new i/o library
duncan.coutts at worc.ox.ac.uk
Fri Jan 27 08:00:28 EST 2006
On Fri, 2006-01-27 at 13:10 +0300, Bulat Ziganshin wrote:
> moreover, i have an idea how to implement async i/o without complex
> burecreacy: use mmapped files, may be together with miltiple buffers.
> for example, we can allocate four 16kb buffers. when one buffer is
> filled with written data, the program unmaps it and switches to use
> the next buffer. i don't tested it, but OS can guess that unmapped
> buffer now should be asynchronously written to disk. the same for
> reading - when we completely read one buffer, we can unmap it, switch
> to the second buffer and map the third so that the OS can
> asynchronously fill the third buffer while we are reading second.
> should this work, at least on the main desktop OSes?
On Linux an probably other unix-like OSes I don't think this would be
any different from using read/write.
On Linux, read and mmap use the same underlying mechanism - the page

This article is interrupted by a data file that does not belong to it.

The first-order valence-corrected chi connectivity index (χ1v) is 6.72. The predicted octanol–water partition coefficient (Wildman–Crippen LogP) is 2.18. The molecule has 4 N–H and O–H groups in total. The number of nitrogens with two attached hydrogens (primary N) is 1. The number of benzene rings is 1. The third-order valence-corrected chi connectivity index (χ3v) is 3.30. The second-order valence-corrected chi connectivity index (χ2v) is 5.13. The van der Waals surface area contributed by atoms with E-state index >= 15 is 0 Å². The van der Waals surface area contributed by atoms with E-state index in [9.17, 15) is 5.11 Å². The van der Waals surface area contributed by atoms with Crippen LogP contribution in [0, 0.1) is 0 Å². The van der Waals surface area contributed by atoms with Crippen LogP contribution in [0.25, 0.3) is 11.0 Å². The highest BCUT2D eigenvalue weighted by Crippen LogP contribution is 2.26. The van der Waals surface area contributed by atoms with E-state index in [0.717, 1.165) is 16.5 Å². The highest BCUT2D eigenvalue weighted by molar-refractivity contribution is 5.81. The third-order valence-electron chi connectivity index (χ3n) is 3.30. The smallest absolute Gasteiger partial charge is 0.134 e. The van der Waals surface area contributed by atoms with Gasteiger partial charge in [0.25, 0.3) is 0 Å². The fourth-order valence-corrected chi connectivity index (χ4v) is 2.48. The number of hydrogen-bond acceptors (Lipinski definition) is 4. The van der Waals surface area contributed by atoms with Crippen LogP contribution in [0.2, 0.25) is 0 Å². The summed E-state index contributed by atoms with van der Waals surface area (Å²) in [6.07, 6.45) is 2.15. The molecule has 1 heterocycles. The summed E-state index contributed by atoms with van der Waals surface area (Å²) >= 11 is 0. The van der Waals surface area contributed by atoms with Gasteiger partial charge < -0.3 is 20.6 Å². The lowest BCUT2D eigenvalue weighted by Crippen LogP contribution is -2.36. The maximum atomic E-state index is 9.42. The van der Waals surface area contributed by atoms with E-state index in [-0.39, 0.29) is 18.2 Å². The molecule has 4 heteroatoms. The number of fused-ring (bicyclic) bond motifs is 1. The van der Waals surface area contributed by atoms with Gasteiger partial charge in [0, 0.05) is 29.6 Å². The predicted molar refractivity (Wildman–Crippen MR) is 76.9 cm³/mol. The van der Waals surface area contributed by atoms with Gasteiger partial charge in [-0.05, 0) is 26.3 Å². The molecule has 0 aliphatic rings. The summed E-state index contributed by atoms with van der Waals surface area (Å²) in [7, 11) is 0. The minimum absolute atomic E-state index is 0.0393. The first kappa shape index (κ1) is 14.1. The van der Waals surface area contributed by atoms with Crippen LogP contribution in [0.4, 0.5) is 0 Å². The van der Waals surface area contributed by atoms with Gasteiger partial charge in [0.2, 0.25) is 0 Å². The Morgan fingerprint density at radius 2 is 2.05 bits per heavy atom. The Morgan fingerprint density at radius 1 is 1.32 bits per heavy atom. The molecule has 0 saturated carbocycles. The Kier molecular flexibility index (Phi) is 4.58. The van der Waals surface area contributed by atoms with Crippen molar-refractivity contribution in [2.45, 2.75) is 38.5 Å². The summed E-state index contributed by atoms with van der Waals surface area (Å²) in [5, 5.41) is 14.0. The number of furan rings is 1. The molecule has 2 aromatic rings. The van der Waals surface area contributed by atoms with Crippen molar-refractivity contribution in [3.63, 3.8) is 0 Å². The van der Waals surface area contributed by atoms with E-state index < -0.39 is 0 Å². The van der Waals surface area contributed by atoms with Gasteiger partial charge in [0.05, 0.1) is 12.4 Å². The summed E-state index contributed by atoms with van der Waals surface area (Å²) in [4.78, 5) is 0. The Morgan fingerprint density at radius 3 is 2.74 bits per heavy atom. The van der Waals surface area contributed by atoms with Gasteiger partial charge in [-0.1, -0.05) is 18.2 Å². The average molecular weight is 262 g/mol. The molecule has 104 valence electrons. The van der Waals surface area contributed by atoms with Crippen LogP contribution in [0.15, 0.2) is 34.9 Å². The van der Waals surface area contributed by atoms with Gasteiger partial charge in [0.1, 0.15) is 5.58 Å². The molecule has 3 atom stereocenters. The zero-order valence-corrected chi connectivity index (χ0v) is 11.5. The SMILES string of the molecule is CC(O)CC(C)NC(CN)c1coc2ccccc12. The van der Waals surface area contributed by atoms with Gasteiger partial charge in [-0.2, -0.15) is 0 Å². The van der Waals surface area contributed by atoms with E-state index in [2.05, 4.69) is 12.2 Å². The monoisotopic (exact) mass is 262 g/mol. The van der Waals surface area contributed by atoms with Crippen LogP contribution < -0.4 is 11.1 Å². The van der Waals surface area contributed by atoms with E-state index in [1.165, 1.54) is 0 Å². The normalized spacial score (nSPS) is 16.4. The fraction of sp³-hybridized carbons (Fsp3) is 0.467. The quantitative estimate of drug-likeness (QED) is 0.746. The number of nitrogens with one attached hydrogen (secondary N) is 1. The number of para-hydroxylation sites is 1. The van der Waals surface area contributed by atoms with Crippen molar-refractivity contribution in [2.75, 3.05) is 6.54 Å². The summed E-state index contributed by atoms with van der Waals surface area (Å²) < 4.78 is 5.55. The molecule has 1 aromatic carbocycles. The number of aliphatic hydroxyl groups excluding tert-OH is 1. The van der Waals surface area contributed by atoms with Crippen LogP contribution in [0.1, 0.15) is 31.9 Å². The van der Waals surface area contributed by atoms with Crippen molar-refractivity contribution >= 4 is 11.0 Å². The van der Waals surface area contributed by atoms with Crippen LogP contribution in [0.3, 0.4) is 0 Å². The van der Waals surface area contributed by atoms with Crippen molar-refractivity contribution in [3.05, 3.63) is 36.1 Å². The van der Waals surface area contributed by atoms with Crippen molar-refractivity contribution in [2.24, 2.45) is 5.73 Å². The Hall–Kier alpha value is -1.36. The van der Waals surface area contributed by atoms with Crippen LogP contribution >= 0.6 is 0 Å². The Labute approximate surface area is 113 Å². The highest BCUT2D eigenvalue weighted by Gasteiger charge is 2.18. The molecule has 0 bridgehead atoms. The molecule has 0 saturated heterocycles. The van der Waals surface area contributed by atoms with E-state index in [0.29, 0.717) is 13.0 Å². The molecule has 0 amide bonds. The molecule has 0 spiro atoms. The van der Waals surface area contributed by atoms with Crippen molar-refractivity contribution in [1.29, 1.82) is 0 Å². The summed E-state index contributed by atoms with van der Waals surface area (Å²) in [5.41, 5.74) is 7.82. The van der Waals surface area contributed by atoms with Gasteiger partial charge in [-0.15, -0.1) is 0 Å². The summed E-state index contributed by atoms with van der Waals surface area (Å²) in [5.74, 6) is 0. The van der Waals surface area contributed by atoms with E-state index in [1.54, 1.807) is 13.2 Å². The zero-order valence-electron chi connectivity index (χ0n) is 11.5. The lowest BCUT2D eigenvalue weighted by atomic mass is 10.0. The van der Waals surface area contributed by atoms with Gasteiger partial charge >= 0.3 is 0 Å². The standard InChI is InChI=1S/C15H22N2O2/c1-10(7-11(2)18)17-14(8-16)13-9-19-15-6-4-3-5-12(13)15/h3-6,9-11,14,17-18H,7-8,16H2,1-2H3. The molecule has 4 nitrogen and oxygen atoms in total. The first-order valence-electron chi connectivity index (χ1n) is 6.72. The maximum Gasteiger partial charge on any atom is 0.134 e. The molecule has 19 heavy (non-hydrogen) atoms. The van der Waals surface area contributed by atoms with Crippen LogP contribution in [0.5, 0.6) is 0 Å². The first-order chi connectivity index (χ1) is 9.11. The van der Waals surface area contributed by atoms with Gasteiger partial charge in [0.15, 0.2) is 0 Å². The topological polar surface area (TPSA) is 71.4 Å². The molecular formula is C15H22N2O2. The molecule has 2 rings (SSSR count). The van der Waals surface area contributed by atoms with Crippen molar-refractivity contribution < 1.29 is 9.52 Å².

cache. The only difference is that with mmap you get zero-copy access to
the page cache. However frequent mapping and unmapping may eliminate
that advantage. Either way there is no difference in how asynchronous
the operations are.
For the write case write() is already asynchronous. The data is just
copied into the page cache and the OS flushes it some time later at a
time of its own choosing.
For the read case mmap()ing and then reading will still be synchronous
because the file is not mapped until the memory is accessed. At which
point the thread that accesses that memory will block to perform the IO.
You can use posix_madvise() hints to ask the OS to pre-fault the mmaped
pages however the actual implementation of this is still synchronous.
The best you can do is to use hints to get the OS to do plenty of read
ahead (if you are going to access the file sequentially). This will
populate the page cache and so hopefully the data will be immediately
available when you ask for it shortly afterwards. However, even this
will be of limited additional benefit since the OS can automatically
detect linear access patterns and increase the read ahead accordingly.
On a related note, if you know that a file will be accessed linearly and
then not re-read after that, then you can give a hint to not retain the
data in the page cache after it has been read by the process.
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